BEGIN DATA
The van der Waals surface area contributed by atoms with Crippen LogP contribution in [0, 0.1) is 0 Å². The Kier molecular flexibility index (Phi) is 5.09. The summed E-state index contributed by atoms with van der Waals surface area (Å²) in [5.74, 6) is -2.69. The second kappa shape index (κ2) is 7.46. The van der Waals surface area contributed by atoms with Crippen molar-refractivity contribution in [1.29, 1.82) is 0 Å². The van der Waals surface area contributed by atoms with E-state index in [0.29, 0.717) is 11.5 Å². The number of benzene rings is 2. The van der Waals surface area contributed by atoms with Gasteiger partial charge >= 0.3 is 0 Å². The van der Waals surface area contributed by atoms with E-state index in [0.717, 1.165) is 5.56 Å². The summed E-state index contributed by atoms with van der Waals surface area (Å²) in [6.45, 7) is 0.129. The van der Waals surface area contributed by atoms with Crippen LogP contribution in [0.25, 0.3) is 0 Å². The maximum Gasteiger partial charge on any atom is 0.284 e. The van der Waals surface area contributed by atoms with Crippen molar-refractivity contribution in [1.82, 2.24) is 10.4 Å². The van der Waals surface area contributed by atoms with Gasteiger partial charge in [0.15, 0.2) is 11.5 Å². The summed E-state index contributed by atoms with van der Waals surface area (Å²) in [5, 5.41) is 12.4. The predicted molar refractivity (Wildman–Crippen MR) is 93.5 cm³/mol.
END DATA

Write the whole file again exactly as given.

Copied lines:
The van der Waals surface area contributed by atoms with Crippen LogP contribution in [0, 0.1) is 0 Å². The Kier molecular flexibility index (Phi) is 5.09. The summed E-state index contributed by atoms with van der Waals surface area (Å²) in [5.74, 6) is -2.69. The second kappa shape index (κ2) is 7.46. The van der Waals surface area contributed by atoms with Crippen molar-refractivity contribution in [1.29, 1.82) is 0 Å². The van der Waals surface area contributed by atoms with E-state index in [0.29, 0.717) is 11.5 Å². The number of benzene rings is 2. The van der Waals surface area contributed by atoms with Gasteiger partial charge >= 0.3 is 0 Å². The van der Waals surface area contributed by atoms with E-state index in [0.717, 1.165) is 5.56 Å². The summed E-state index contributed by atoms with van der Waals surface area (Å²) in [6.45, 7) is 0.129. The van der Waals surface area contributed by atoms with Crippen LogP contribution in [0.25, 0.3) is 0 Å². The maximum Gasteiger partial charge on any atom is 0.284 e. The van der Waals surface area contributed by atoms with Crippen molar-refractivity contribution in [1.82, 2.24) is 10.4 Å². The van der Waals surface area contributed by atoms with Gasteiger partial charge in [0.15, 0.2) is 11.5 Å². The summed E-state index contributed by atoms with van der Waals surface area (Å²) in [5, 5.41) is 12.4. The predicted molar refractivity (Wildman–Crippen MR) is 93.5 cm³/mol.